Southwest Airlines started 2020 strong with a fleet of 747 Boeing 737 aircraft. While 34 MAX jets were parked, the airline still expected to fly a robust schedule and reach new heights. Unfortunately, 2020 had other plans, and Southwest had to retrench to crisis mode that saw the airline contract its fleet, not expand, with 36 Boeing 737-700 retirements.

Southwest’s Boeing 737-700 retirements

Southwest Airlines is down to 718 aircraft in its fleet. This compares to the 747 jets it flew heading into 2020. The carrier’s fleet as of December 31st stood at the following:

  • 470 Boeing 737-700s
  • 207 Boeing 737-800s
  • 41 Boeing 737 MAX 8

At the start of 2020, the airline flew 506 Boeing 737-700s, so the new number reflects retirements of 36 737-700s.

Of the remaining 470 Boeing 737-700s, the airline owns 370 of them and has leased 100 of them. 17 of the 207 Boeing 737-800s are leased, the other 190 are owned. And, the MAX jets are pretty evenly split, with 21 owned and 20 leased.

Stemming some of the losses of the Boeing 737-700 jets were new Boeing 737 MAX 8 aircraft. In the fourth quarter, the airline received seven leased MAX jets.

Fleet changes in 2021

Southwest Airlines will be taking a total of 35 Boeing 737 MAX 8 jets in 2021, including 16 leased aircraft. The airline previously reported it planned to take the MAX 8s and simultaneously move forward with Boeing 737-700 retirements.

However, Southwest does not intend to grow its fleet in 2021, compared to the 747 planes it had heading into 2020. Essentially, this means that Southwest does not expect to operate in an environment in 2021 that would be similar to the environment it expected in 2020 before the crisis hit. In 2020, the airline was in an aircraft surplus position.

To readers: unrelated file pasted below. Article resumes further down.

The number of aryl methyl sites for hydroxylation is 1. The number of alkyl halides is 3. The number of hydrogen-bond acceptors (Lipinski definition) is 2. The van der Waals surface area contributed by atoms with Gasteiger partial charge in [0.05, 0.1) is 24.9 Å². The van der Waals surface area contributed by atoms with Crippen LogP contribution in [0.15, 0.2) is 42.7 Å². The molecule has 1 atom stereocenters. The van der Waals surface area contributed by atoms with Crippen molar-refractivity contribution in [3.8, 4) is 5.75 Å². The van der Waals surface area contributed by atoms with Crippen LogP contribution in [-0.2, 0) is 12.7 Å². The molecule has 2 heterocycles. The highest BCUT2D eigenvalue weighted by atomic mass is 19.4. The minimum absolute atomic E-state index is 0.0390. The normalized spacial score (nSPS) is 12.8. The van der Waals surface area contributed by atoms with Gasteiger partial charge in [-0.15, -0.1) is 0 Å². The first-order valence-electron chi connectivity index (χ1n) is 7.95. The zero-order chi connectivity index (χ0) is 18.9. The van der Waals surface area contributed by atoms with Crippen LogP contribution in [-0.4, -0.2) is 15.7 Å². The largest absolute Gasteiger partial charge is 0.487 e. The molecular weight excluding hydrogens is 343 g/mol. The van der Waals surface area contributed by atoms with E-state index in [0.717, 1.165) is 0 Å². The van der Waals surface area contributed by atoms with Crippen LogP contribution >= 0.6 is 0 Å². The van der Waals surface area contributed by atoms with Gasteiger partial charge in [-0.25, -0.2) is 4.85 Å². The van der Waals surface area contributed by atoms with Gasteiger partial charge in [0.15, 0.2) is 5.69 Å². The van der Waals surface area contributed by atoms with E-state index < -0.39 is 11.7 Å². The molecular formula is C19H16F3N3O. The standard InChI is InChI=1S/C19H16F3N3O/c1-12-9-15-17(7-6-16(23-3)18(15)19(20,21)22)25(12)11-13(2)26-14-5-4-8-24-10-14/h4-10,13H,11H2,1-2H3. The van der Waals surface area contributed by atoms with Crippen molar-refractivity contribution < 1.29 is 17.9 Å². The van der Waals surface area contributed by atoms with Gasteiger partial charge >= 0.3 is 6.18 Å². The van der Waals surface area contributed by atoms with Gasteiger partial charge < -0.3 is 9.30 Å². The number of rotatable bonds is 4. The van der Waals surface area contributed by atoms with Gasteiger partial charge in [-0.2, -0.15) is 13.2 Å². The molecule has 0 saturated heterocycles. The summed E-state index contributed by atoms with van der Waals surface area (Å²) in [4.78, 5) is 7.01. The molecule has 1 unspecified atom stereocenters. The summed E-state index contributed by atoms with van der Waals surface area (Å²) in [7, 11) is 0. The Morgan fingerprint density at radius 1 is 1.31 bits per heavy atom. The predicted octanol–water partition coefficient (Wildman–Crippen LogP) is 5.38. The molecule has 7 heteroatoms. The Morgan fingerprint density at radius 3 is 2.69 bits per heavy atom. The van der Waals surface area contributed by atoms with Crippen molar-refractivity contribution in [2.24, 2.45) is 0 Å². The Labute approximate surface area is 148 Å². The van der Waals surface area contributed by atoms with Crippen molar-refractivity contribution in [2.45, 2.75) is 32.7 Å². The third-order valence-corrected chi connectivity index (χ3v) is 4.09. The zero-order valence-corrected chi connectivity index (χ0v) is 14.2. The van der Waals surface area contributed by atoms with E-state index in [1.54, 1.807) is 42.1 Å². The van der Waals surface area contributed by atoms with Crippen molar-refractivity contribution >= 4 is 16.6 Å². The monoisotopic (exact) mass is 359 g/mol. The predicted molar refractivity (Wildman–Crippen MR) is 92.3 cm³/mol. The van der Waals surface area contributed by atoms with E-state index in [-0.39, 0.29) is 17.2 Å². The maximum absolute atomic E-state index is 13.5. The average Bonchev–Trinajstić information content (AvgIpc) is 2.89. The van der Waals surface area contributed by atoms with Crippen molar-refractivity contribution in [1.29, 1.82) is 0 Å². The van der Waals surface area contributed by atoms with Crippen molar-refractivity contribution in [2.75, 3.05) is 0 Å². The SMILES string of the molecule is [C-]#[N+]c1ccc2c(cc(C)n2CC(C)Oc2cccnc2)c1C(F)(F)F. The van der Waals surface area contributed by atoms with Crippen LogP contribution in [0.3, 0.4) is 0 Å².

For Southwest Airlines, the 737 MAX 8s are bigger and better. The airline is hoping to put the jets in service to Hawaii, where the planes will offer better economics and performance than the existing 737 Next Generational planes flying from California to Hawaii.

Southwest moves closer to a hub strategy

Southwest Airlines has plenty of large bases across the United States. This includes Baltimore (BWI), Chicago (MDW), Houston (HOU), Dallas (DAL), Denver (DEN), Las Vegas (LAS), and Oakland (OAK), among many others. Much of the airline’s recent routes and planned new routes are expected to operate to and from these cities, giving Southwest the option to sell connections.

In its annual filing, Southwest Airlines stated that it had moved slightly away from a point-to-point network over a hub-and-spoke service. In 2019, 77% of the airline’s customers flew nonstop. This was down slightly to 72% in 2020, emphasizing some additional connecting passengers.

In 2019, the airline flew 720 nonstop city pairs. This went down to 667 nonstop city pairs in 2020, as the airline cut some more unprofitable routes and restructured its network.

The Boeing 737 MAX 8 will allow Southwest to do a multitude of things. The MAX 8s seat 175 passengers, whereas the 737-700s seat 143. While the MAX 8 will not be a perfect replacement for the Boeing 737-700, the airline will be upgauging some routes to a 737 MAX 8, which will offer more seats.

Expect those MAX 8 upgauged routes to include many routes from Southwest’s “hubs.” These “hubs” are places where the carrier can leverage connecting traffic to fill the 30-odd additional seats onboard the 737 MAX jets.

That is not to say that no nonstop point-to-point routes will receive upgauged services. However, until travel demand comes back in earnest, expect Southwest Airlines to place more MAX jets on routes with some connecting traffic.

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